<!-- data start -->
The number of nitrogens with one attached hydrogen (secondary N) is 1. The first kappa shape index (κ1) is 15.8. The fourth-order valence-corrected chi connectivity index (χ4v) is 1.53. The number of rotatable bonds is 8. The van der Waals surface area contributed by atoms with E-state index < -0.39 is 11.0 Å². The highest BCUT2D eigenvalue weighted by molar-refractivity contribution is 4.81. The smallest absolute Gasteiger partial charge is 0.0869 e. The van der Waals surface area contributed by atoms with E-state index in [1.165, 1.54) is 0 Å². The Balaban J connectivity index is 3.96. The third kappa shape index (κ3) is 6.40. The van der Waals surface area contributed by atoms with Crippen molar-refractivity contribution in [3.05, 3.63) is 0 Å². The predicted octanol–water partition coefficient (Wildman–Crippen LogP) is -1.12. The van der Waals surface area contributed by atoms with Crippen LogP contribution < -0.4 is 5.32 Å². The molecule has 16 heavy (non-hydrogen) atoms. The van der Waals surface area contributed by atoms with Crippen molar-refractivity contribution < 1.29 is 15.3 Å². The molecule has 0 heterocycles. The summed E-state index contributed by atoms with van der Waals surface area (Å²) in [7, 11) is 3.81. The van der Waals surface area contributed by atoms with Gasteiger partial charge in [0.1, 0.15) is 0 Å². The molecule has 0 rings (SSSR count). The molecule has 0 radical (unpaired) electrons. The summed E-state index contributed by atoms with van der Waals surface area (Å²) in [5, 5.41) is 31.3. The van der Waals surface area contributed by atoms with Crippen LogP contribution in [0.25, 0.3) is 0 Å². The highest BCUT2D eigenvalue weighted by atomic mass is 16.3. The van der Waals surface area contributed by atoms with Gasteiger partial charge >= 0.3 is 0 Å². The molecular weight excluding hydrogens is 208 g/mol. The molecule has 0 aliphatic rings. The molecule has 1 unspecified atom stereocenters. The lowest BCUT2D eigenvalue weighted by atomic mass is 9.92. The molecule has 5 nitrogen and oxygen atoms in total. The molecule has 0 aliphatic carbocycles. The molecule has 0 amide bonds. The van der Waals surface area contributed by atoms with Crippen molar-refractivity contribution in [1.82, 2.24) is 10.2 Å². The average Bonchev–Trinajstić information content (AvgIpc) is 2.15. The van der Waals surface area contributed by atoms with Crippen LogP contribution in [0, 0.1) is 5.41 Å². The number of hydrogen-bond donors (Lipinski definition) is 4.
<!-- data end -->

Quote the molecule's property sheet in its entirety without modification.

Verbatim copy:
The number of nitrogens with one attached hydrogen (secondary N) is 1. The first kappa shape index (κ1) is 15.8. The fourth-order valence-corrected chi connectivity index (χ4v) is 1.53. The number of rotatable bonds is 8. The van der Waals surface area contributed by atoms with E-state index < -0.39 is 11.0 Å². The highest BCUT2D eigenvalue weighted by molar-refractivity contribution is 4.81. The smallest absolute Gasteiger partial charge is 0.0869 e. The van der Waals surface area contributed by atoms with E-state index in [1.165, 1.54) is 0 Å². The Balaban J connectivity index is 3.96. The third kappa shape index (κ3) is 6.40. The van der Waals surface area contributed by atoms with Crippen molar-refractivity contribution in [3.05, 3.63) is 0 Å². The predicted octanol–water partition coefficient (Wildman–Crippen LogP) is -1.12. The van der Waals surface area contributed by atoms with Crippen LogP contribution < -0.4 is 5.32 Å². The molecule has 16 heavy (non-hydrogen) atoms. The van der Waals surface area contributed by atoms with Crippen molar-refractivity contribution < 1.29 is 15.3 Å². The molecule has 0 heterocycles. The summed E-state index contributed by atoms with van der Waals surface area (Å²) in [7, 11) is 3.81. The van der Waals surface area contributed by atoms with Gasteiger partial charge in [0.1, 0.15) is 0 Å². The molecule has 0 rings (SSSR count). The molecule has 0 radical (unpaired) electrons. The summed E-state index contributed by atoms with van der Waals surface area (Å²) in [5, 5.41) is 31.3. The van der Waals surface area contributed by atoms with Crippen LogP contribution in [0.25, 0.3) is 0 Å². The highest BCUT2D eigenvalue weighted by atomic mass is 16.3. The van der Waals surface area contributed by atoms with Gasteiger partial charge >= 0.3 is 0 Å². The molecular weight excluding hydrogens is 208 g/mol. The molecule has 0 aliphatic rings. The molecule has 1 unspecified atom stereocenters. The lowest BCUT2D eigenvalue weighted by atomic mass is 9.92. The molecule has 5 nitrogen and oxygen atoms in total. The molecule has 0 aliphatic carbocycles. The molecule has 0 amide bonds. The van der Waals surface area contributed by atoms with Crippen molar-refractivity contribution in [1.82, 2.24) is 10.2 Å². The average Bonchev–Trinajstić information content (AvgIpc) is 2.15. The van der Waals surface area contributed by atoms with Crippen LogP contribution in [0, 0.1) is 5.41 Å². The number of hydrogen-bond donors (Lipinski definition) is 4.